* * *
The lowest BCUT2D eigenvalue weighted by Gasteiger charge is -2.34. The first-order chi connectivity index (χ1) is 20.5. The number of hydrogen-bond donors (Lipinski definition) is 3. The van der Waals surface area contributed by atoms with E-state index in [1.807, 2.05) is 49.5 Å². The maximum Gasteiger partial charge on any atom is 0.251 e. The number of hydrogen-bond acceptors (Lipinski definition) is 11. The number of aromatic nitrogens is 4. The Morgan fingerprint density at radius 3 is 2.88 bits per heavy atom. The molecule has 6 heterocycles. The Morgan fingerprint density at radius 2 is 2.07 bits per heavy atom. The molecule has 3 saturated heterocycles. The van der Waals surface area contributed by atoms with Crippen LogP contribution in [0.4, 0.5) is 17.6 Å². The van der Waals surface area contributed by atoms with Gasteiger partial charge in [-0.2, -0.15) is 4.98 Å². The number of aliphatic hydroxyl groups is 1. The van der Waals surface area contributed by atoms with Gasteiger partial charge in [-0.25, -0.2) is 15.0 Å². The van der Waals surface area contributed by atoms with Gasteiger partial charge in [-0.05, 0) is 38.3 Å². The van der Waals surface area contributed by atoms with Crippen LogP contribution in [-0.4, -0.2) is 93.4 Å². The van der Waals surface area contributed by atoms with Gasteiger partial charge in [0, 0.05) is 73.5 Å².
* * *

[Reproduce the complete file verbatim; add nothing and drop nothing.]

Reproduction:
The lowest BCUT2D eigenvalue weighted by Gasteiger charge is -2.34. The first-order chi connectivity index (χ1) is 20.5. The number of hydrogen-bond donors (Lipinski definition) is 3. The van der Waals surface area contributed by atoms with E-state index in [1.807, 2.05) is 49.5 Å². The maximum Gasteiger partial charge on any atom is 0.251 e. The number of hydrogen-bond acceptors (Lipinski definition) is 11. The number of aromatic nitrogens is 4. The Morgan fingerprint density at radius 3 is 2.88 bits per heavy atom. The molecule has 6 heterocycles. The Morgan fingerprint density at radius 2 is 2.07 bits per heavy atom. The molecule has 3 saturated heterocycles. The van der Waals surface area contributed by atoms with Crippen LogP contribution in [0.4, 0.5) is 17.6 Å². The van der Waals surface area contributed by atoms with Gasteiger partial charge in [-0.2, -0.15) is 4.98 Å². The number of aliphatic hydroxyl groups is 1. The van der Waals surface area contributed by atoms with Gasteiger partial charge in [-0.25, -0.2) is 15.0 Å². The van der Waals surface area contributed by atoms with Gasteiger partial charge in [-0.05, 0) is 38.3 Å². The van der Waals surface area contributed by atoms with Crippen LogP contribution in [-0.4, -0.2) is 93.4 Å². The van der Waals surface area contributed by atoms with Gasteiger partial charge in [0, 0.05) is 73.5 Å².